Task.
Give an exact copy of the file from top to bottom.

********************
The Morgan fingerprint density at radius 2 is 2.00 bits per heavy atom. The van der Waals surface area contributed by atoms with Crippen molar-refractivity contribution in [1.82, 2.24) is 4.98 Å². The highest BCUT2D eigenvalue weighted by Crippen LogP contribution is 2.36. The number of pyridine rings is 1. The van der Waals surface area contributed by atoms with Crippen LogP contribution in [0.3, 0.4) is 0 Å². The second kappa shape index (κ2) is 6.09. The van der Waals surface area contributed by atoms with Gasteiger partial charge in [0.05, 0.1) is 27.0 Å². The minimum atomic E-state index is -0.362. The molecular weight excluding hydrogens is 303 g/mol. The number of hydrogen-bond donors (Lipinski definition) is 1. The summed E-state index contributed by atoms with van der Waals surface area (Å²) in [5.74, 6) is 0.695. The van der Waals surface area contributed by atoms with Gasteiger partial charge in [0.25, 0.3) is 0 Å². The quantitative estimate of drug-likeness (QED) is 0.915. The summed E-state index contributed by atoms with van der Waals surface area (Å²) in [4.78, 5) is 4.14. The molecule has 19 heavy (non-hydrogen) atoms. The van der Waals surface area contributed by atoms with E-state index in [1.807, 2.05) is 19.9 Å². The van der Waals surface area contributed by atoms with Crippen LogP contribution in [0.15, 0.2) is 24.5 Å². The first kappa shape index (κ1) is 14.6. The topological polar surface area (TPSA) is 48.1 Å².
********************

The Morgan fingerprint density at radius 2 is 2.00 bits per heavy atom. The van der Waals surface area contributed by atoms with Crippen molar-refractivity contribution in [1.82, 2.24) is 4.98 Å². The highest BCUT2D eigenvalue weighted by Crippen LogP contribution is 2.36. The number of pyridine rings is 1. The van der Waals surface area contributed by atoms with Crippen LogP contribution in [0.3, 0.4) is 0 Å². The second kappa shape index (κ2) is 6.09. The van der Waals surface area contributed by atoms with Gasteiger partial charge in [0.05, 0.1) is 27.0 Å². The minimum atomic E-state index is -0.362. The molecular weight excluding hydrogens is 303 g/mol. The number of hydrogen-bond donors (Lipinski definition) is 1. The summed E-state index contributed by atoms with van der Waals surface area (Å²) in [5.74, 6) is 0.695. The van der Waals surface area contributed by atoms with Gasteiger partial charge in [0.25, 0.3) is 0 Å². The quantitative estimate of drug-likeness (QED) is 0.915. The summed E-state index contributed by atoms with van der Waals surface area (Å²) in [4.78, 5) is 4.14. The molecule has 19 heavy (non-hydrogen) atoms. The van der Waals surface area contributed by atoms with E-state index in [1.807, 2.05) is 19.9 Å². The van der Waals surface area contributed by atoms with Crippen LogP contribution in [0.15, 0.2) is 24.5 Å². The first kappa shape index (κ1) is 14.6. The topological polar surface area (TPSA) is 48.1 Å².